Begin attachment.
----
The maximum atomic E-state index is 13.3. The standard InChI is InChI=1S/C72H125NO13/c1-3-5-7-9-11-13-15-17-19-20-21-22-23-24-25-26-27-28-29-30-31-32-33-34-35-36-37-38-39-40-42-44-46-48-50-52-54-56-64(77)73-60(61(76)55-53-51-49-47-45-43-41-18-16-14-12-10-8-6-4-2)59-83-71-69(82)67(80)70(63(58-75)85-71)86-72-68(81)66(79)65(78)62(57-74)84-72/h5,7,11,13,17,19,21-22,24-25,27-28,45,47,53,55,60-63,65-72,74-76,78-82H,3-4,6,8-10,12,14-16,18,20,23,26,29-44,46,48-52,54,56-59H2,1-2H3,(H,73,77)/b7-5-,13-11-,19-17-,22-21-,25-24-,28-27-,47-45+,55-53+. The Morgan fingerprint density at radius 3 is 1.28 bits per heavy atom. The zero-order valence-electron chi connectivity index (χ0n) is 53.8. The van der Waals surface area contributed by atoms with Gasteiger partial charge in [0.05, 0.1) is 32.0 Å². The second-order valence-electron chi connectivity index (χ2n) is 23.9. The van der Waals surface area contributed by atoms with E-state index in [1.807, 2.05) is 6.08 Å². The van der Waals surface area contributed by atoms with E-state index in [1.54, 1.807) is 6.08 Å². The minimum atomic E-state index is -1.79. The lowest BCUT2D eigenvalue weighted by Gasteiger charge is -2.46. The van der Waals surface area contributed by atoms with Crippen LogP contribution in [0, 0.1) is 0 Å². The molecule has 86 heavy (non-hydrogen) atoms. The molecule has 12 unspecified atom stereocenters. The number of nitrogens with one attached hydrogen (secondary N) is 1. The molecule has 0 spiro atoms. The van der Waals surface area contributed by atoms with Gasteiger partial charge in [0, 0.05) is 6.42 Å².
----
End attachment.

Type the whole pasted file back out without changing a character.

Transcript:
The maximum atomic E-state index is 13.3. The standard InChI is InChI=1S/C72H125NO13/c1-3-5-7-9-11-13-15-17-19-20-21-22-23-24-25-26-27-28-29-30-31-32-33-34-35-36-37-38-39-40-42-44-46-48-50-52-54-56-64(77)73-60(61(76)55-53-51-49-47-45-43-41-18-16-14-12-10-8-6-4-2)59-83-71-69(82)67(80)70(63(58-75)85-71)86-72-68(81)66(79)65(78)62(57-74)84-72/h5,7,11,13,17,19,21-22,24-25,27-28,45,47,53,55,60-63,65-72,74-76,78-82H,3-4,6,8-10,12,14-16,18,20,23,26,29-44,46,48-52,54,56-59H2,1-2H3,(H,73,77)/b7-5-,13-11-,19-17-,22-21-,25-24-,28-27-,47-45+,55-53+. The Morgan fingerprint density at radius 3 is 1.28 bits per heavy atom. The zero-order valence-electron chi connectivity index (χ0n) is 53.8. The van der Waals surface area contributed by atoms with Gasteiger partial charge in [0.05, 0.1) is 32.0 Å². The second-order valence-electron chi connectivity index (χ2n) is 23.9. The van der Waals surface area contributed by atoms with E-state index in [1.807, 2.05) is 6.08 Å². The van der Waals surface area contributed by atoms with E-state index in [1.54, 1.807) is 6.08 Å². The minimum atomic E-state index is -1.79. The lowest BCUT2D eigenvalue weighted by Gasteiger charge is -2.46. The van der Waals surface area contributed by atoms with Crippen LogP contribution in [0, 0.1) is 0 Å². The molecule has 86 heavy (non-hydrogen) atoms. The molecule has 12 unspecified atom stereocenters. The number of nitrogens with one attached hydrogen (secondary N) is 1. The molecule has 0 spiro atoms. The van der Waals surface area contributed by atoms with Gasteiger partial charge in [0, 0.05) is 6.42 Å².